Those traveling to Ecuador often pass up the coast in favor of the Galapagos Islands and the Andes, but those who do so miss the real Ecuador. Here are 11 things to keep in mind before coming to this seriously underrated region.
You’re already tan, so your skin is used to the sun, right? Not even close. Because Ecuador is on the equator (get it?), sun exposure is strong all year round, so applying standard SPF 30 once a day is not enough, especially when chilling at the beach. To be safe, apply at least SPF 50 every 90 minutes—Ecuadorians need it, too.
There’s a visible difference between people of the mountains and of the coast. Coastal locals tend to be warmer, welcoming, and willing to talk. That also means that they can be more direct and stand quite close when speaking with them.
Tourists love Montañita, and it is a perfect beach-destination for surfing in Ecuador or partying on the beach, but it overshadows Ecuador’s many seaside attractions, the best ones of which are on the mainland (sych as Playa Los Frailes beach in Puerto Lopez, Machala National Park, and Isla de la Plata) or farther north in beautiful beach towns (like Mompiche, Canoa, and Esmeraldas).
People on the coast speak much faster than in the rest of the country and have their own unique slang words and terms, so even if you’ve got the hang of Quito, Guayaquil might be a bit more difficult.
Because of its location, many believe that Ecuador is super hot all the time, but the weather can vary greatly depending on the region. In fact, summer months (June–August) are often colder on the coast, whereas the mountains are warmer then.
Ecuador is on both the Ring of Fire and the Nazca tectonic plate, and countries along this seismic belt experience some of the strongest recorded earthquakes, most recently in 2016. Because tremors are common in Ecuador, especially on the coast, it’s important to know not only what type of buildings you will stay at when visiting—specifically if they can handle strong earthquakes—but also what to do in case of an earthquake or tremor.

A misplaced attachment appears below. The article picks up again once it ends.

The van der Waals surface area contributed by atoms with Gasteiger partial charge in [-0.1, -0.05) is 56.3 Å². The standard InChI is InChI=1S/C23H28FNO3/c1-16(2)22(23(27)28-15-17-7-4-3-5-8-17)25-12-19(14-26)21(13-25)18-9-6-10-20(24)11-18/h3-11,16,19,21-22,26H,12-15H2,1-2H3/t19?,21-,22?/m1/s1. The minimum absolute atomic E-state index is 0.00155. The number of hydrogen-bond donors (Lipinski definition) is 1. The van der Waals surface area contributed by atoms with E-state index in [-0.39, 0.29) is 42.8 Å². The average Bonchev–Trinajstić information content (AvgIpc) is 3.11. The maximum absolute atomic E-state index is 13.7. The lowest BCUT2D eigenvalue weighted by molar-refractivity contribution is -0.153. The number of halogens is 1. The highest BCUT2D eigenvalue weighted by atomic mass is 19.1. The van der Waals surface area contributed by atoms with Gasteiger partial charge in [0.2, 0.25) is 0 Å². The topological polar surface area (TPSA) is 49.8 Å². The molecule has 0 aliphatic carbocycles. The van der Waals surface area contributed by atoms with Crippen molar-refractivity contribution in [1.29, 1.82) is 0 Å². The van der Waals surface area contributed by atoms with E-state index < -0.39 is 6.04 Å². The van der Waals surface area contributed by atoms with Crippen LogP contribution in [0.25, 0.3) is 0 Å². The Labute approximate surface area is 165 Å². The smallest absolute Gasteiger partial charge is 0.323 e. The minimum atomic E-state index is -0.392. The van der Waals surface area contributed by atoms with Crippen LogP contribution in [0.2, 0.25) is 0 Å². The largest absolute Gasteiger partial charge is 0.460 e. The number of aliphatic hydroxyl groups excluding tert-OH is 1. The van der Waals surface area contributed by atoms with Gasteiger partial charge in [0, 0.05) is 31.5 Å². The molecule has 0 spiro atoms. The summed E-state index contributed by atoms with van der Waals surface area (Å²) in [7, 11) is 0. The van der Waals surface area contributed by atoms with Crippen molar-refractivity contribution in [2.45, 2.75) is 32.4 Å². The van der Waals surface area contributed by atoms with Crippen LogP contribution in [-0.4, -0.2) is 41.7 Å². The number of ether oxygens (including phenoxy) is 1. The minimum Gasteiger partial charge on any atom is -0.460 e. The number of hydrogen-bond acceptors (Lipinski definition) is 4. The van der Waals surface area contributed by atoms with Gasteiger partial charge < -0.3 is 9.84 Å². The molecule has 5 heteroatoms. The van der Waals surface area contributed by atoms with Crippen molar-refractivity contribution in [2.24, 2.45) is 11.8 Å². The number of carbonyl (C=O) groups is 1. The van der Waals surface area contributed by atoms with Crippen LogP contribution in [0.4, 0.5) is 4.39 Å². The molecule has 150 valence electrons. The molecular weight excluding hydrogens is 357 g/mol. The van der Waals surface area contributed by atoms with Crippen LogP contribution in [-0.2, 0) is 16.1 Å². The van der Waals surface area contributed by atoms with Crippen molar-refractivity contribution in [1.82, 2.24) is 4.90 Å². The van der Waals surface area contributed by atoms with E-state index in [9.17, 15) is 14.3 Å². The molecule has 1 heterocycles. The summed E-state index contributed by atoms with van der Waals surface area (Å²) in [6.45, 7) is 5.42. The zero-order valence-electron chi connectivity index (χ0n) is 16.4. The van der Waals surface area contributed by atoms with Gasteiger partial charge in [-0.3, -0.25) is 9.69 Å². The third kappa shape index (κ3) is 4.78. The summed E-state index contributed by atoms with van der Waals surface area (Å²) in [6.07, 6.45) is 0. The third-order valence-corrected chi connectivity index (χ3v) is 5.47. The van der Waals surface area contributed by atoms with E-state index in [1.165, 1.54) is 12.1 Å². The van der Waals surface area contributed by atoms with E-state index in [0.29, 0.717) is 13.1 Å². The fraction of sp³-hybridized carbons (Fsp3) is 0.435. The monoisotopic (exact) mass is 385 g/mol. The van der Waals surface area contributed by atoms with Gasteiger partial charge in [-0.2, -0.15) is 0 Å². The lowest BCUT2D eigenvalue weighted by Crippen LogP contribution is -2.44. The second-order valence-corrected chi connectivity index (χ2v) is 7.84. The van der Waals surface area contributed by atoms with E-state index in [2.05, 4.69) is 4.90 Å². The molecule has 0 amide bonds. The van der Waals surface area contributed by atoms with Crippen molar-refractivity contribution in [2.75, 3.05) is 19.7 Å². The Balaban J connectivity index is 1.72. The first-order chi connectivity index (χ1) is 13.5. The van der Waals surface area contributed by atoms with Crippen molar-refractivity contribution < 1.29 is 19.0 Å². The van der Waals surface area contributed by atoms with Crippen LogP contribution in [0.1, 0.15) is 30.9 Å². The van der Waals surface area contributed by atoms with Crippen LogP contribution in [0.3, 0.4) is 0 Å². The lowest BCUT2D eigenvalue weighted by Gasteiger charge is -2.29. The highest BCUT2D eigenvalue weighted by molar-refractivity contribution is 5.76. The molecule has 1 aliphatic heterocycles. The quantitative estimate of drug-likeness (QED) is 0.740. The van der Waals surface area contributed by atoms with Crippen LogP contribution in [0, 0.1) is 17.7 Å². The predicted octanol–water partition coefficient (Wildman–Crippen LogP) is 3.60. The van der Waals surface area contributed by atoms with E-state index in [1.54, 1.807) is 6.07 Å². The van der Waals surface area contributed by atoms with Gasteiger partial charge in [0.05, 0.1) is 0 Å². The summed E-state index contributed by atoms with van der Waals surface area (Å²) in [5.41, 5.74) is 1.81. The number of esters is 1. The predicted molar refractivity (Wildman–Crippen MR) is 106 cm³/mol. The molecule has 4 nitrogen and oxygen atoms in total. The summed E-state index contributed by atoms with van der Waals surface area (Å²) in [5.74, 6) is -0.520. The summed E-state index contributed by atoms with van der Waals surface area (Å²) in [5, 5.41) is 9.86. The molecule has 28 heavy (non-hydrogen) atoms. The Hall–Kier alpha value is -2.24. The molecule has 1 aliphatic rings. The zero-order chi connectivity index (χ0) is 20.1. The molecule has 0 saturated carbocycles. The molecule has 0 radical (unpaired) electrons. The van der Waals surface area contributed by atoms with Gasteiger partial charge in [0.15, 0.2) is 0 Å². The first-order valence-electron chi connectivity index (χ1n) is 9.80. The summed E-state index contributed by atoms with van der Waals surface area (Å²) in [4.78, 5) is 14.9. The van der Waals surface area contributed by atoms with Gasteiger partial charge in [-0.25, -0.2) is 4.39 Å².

Between June and October, up to 3,000 humpback whales migrate from Antarctica to the coast of Colombia and Ecuador. Whale watching tours range $20–$30, and some companies offer money-back guarantees if no whales are spotted.
The Galapagos Islands are a group of islands covered in volcanic stones off the coast and can only be reached by plane. The coast doesn’t get as many tourists as the Galapagos, which means that many places are not as safe for tourists and not everyone speaks English.
Isla de la Plata, or Poor Man’s Galapagos Islands, is a two-hour boat ride from Puerto Lopez and is much easier and cheaper to reach than the Galapagos Islands (hence the name). Plus, Isla de la Plata still has the same amazing animals, like Blue Footed Boobies, sea turtles, hammerheads, pelicans, and whales. A tour to Isla de la Plata won’t cost more than $50 and can be easily booked in Puerto Lopez.
People of the coast of Ecuador like to move, to dance whenever there’s music, and a love of tropical Latin music is inescapable here. You don’t have to be a salsa master, but be prepared to dance a little. Don’t know how? Plenty of classes can be taken along the coast, and locals will just be happy see you join the fun.